The news began circulating on November 26, following the intervention of Ernest Addison (current governor of the Ghanaian central bank) who, during the twenty-third national banking conference, declared that Ghana is about to launch a pilot program aimed at exploring the effects on the economy of the country of the launch of a CBDC (acronym of Central Bank Digital Currency); Addison said that the project will be launched as part of a regulatory sandbox whose purpose will be to understand if there are extremes to launch a digital Cedi (the legal tender currency in Ghana) in the near future. The governor of the Ghanaian central bank has also declared that the country has been oriented for some time to digitalize the financial and banking sector, so it is absolutely obvious that, as part of this effort, we will also explore the opportunities represented by the launch of a CBDC. Ghana, like many other African countries, is very attentive to new technologies also because, since in many sectors there is a lack of infrastructure, it is easy for an African country to be a sort of white table to work on; the concept is that of "leapfrogging", that is the tendency, for those who were third world countries, to skip entire steps in the development process directly reaching the latest technological trends.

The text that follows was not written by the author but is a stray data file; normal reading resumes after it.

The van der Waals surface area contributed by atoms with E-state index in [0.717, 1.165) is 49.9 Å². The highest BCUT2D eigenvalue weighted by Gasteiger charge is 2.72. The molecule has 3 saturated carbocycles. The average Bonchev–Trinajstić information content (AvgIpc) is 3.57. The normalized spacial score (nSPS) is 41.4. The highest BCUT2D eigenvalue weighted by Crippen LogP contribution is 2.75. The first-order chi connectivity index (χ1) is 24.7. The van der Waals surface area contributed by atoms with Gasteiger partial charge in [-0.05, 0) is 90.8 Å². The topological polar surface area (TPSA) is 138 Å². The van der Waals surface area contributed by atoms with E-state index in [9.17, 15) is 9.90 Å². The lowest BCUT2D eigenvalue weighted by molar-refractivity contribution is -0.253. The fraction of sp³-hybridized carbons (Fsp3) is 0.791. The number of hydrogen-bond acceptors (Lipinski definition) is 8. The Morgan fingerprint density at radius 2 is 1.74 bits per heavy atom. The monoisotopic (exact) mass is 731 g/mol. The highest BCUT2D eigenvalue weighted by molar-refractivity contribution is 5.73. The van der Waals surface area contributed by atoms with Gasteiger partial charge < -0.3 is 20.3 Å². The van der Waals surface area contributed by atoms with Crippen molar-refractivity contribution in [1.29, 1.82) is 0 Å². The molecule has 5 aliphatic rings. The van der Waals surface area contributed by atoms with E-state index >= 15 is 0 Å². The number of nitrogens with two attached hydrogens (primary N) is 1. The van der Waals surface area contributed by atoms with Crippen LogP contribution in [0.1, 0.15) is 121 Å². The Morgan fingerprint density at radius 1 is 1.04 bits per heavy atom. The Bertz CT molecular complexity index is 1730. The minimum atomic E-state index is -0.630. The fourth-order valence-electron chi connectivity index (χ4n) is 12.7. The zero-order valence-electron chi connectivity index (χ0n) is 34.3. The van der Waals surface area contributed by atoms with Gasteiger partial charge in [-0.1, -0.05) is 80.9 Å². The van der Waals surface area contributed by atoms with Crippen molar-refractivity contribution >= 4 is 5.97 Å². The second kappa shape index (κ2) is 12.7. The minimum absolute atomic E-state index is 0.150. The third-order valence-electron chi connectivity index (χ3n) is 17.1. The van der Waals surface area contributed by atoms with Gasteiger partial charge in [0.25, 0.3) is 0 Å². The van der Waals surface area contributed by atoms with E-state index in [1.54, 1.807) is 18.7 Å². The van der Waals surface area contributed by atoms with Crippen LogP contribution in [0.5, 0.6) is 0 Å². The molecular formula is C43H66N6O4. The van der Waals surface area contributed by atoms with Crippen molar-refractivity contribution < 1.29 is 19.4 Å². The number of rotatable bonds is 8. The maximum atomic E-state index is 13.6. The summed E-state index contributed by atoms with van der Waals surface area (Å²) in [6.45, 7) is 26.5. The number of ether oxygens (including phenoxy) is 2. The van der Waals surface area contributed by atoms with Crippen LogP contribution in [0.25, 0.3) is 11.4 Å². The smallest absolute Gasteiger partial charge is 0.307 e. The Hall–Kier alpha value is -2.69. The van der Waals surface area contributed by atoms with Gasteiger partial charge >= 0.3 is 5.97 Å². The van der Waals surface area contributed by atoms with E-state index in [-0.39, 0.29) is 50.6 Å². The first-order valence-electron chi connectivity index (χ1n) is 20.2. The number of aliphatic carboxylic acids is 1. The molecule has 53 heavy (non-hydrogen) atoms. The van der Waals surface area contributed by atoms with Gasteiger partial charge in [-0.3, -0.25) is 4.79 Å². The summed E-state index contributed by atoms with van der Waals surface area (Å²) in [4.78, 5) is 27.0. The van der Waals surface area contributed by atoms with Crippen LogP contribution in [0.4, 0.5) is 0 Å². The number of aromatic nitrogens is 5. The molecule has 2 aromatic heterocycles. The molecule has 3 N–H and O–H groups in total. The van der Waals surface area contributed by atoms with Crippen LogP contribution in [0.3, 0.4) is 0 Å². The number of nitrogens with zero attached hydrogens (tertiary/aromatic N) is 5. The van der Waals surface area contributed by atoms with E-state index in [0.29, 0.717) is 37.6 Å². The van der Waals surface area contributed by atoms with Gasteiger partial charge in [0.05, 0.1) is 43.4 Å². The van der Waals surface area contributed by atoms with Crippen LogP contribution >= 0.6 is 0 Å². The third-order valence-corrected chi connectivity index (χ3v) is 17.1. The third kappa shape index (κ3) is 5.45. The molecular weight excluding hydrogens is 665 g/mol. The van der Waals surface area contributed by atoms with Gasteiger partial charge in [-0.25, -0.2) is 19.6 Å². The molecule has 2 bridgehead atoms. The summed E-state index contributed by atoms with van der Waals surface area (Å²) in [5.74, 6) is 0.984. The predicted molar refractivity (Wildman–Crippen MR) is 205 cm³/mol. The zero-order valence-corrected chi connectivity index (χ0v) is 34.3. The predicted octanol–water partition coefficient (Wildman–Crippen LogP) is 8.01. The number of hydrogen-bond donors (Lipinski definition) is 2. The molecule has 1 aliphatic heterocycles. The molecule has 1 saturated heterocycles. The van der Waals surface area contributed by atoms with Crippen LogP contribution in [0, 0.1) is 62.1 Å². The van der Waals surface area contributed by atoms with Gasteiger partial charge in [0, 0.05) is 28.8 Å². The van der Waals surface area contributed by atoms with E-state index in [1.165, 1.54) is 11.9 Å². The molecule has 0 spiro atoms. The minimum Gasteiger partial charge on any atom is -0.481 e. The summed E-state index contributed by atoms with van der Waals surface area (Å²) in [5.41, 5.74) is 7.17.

A concrete example comes to us, just to mention a case, from communication networks; many African states have never developed a fixed network (as the Western bloc countries did) and therefore have directly focused on the development of mobile networks. In the same way, precisely because of this tendency to push the African continent towards innovation, Ghana has recently authorized the Commercial Bank (the largest banking group in the country) to issue its own digital currency . Returning to the possibility that Ghana decides to issue its own CBDC in the near future, this, according to what was reported by Addison, could look a lot like a kind of stablecoin, rather than a real decentralized cryptocurrency such as, for example, is bitcoin. As we have already written in numerous other posts, to conclude, it is precisely the south of the world that is the beating heart of the growth of encrypted coins, from Latin America, through Africa, to Southeast Asia, in fact, it is precisely the poorer countries where cryptocurrencies have their main advantages more clearly. It is therefore certainly necessary to look carefully at what is happening in the leading technological countries (USA, China, South Korea and Japan) but it is equally interesting to observe what happens in different scenarios, such as the African one, where the push to integrate the technology in citizens' everyday life is even stronger than elsewhere.